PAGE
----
Wednesday, November 7, 2012

Global Education

In 2008, the Wall Street Journal identified and ranked the rise of a new breed of business gurus. Their core ideas, if "synergized" into two sentences, might look something like this:
With the flattening of the world at a steroid driven pace (Thomas Friedman #2), business management strategies have become dated (Gary Hamel #1) because you can innovate without emigrating and snap judgments and first impressions can offer us a much better means of making sense of the world (Malcolm Gladwell#4). Because gathering, managing, and using information are essential determinants in success (Bill Gates #3), human cognitive competence is better described in terms of a set of abilities, talents or mental skills called intelligences (Howard Gardner #5).
These thinkers are being called the "new gurus" because they have been able to observe, analyze, and explain changes around the world and how people are responding to those changes. More specifically, three of the five thinkers listed above developed their insights in other fields and then applied them to the business world. No matter what metrics we use to describe and measure changes in the world or how we choose to apply them, it is becoming increasingly clear that knowing more about the world and knowing how to know more about the world is critical in a world where it is possible to know more than we have ever known about the world. And this may be the likely reason why the work of Howard Gardner is so highly regarded in the world of education today. Dr. Gardner, a professor of psychology and education at Harvard, is best known for his theory of "multiple intelligences" which has had a profound impact on how we think about students.
In some of his more recent work, Gardner has noted the profound absence of a discussion of the future in American education, especially as we discuss global education. In line with this comment, many scholars and writers now cite global demographic shifts that are expected to soon occur as a part of their work. With the world changing so rapidly, education takes center stage in the conversation about our ability to navigate the tidal shifts in global dynamics.
As a logical response to such shifts, Dr. Gardner is now focused on "five minds" that he believes are vital to the future of students in the "new world." These five minds are:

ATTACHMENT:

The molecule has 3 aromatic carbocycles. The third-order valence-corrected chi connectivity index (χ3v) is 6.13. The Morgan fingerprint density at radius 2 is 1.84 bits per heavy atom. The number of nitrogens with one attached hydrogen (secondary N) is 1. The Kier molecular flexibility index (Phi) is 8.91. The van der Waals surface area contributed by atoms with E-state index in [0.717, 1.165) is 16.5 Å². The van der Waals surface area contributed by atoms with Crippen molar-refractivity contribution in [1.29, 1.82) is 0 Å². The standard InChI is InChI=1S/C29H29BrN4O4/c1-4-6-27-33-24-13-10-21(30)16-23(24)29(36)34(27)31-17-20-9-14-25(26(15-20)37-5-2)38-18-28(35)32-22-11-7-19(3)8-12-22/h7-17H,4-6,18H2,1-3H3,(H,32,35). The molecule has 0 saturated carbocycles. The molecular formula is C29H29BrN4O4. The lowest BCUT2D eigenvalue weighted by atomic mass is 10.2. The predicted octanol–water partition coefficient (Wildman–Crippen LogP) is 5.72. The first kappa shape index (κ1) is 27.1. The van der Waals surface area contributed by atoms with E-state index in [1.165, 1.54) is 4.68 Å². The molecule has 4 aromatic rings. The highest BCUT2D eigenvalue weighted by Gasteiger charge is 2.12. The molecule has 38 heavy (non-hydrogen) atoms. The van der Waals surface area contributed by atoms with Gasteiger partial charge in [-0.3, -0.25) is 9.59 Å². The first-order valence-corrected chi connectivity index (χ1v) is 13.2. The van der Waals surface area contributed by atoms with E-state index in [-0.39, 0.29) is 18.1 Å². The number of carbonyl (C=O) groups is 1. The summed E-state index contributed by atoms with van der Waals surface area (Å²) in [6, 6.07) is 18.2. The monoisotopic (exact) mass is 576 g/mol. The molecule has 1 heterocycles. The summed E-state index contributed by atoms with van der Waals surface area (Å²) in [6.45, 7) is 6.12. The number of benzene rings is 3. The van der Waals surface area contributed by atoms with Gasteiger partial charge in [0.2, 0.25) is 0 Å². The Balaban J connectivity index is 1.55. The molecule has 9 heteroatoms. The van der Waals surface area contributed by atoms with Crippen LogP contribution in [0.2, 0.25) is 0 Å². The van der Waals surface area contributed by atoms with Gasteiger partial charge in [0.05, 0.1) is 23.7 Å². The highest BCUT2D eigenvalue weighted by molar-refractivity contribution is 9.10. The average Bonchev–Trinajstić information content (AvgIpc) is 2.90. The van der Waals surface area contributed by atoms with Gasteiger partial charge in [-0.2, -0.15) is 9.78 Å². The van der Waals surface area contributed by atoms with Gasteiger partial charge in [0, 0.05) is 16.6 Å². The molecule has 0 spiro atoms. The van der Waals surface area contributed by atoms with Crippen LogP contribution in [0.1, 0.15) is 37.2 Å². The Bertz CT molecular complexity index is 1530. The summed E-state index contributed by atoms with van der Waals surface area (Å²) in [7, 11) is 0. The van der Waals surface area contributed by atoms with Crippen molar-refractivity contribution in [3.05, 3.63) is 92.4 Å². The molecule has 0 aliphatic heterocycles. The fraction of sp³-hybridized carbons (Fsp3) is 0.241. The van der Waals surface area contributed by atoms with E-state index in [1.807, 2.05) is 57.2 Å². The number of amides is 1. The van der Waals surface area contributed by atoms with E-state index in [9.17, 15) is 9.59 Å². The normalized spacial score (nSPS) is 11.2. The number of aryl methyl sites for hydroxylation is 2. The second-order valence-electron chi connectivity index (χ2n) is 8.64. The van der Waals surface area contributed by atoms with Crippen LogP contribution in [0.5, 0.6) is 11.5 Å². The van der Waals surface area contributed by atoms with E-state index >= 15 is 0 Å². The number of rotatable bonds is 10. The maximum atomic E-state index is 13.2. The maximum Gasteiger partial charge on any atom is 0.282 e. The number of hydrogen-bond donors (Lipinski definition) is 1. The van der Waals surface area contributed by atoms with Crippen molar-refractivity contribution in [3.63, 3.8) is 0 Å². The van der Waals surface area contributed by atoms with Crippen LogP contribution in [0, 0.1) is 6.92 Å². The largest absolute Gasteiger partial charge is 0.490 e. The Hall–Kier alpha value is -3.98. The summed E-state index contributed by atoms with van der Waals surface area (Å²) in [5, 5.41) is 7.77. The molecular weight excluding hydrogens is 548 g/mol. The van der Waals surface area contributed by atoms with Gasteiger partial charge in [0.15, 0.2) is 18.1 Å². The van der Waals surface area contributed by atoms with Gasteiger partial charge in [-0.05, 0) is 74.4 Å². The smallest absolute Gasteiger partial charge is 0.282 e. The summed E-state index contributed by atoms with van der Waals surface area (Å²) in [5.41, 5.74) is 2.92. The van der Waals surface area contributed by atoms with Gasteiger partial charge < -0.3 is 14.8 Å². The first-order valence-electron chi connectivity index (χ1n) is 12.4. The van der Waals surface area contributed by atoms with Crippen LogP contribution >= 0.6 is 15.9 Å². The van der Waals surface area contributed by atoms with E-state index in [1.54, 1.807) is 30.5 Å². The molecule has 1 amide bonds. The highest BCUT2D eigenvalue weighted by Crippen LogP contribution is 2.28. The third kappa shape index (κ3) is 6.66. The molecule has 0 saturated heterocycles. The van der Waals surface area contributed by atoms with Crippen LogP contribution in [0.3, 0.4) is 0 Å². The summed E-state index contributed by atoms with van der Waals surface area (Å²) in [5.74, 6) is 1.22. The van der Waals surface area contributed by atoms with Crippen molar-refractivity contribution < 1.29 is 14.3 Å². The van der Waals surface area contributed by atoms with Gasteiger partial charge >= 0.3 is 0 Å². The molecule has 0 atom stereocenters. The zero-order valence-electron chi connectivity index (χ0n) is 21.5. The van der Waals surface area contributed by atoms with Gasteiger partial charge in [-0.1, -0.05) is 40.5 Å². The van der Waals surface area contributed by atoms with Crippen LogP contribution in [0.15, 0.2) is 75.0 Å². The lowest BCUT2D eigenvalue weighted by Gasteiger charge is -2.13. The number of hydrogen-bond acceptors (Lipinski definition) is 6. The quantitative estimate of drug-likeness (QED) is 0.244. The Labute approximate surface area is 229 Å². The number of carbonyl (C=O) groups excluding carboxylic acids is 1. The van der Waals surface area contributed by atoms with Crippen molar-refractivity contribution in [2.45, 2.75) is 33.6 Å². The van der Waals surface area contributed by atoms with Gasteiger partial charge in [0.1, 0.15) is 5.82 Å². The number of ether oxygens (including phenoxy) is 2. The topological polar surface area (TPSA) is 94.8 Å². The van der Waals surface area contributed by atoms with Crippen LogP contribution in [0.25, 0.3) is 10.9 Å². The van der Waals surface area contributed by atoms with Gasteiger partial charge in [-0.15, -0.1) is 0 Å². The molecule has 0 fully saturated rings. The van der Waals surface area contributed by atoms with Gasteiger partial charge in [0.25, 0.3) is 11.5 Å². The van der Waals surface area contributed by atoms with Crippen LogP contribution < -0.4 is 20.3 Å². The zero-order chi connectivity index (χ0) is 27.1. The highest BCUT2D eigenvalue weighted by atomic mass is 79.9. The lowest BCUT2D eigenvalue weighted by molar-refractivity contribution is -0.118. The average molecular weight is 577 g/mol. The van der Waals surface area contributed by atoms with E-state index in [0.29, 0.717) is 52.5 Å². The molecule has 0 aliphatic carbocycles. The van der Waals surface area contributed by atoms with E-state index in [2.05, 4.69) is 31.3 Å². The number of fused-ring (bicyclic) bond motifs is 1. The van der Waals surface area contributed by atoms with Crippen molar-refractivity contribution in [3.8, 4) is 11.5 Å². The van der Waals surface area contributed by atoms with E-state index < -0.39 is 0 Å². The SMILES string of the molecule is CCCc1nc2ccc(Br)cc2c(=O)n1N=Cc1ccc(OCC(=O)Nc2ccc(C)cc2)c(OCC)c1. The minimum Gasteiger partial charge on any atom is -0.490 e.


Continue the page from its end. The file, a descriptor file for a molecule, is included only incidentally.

1) disciplined-trained to mastery in at least one area; understands the schema of a subject area
2) synthesizing-able to usefully organize ever-growing amounts of information
3) creating-seeks to ask good questions, new questions, and "make new mistakes"
4) respectful-beyond mere tolerance of diversity (Gardner argues that tolerance is a low bar)
5) ethical-conceptualizes the importance of moving beyond self-interest in our sense of being
If these five minds are, in fact, vital to our future success, educators must also consider the type of knowledge that will help cultivate these minds. Both the motivational and transformational knowledge that will help us cultivate stronger "minds" are abundantly found in global education and considerations of the future. In turn, the reciprocal effect of the five minds is the production of stronger global education and a more confident future. This effect should be a pillar in the argument for global education and should serve as the basis of curricular reform as we prepare young people to think and live in a more global context. This is vital because transnational living conditions are becoming the norm in everyday life; and depending on your reference points, this transformation is occurring either slowly or rapidly. Westernization and Americanization are realigning into something new that people understand (and misunderstand) now as "globalization."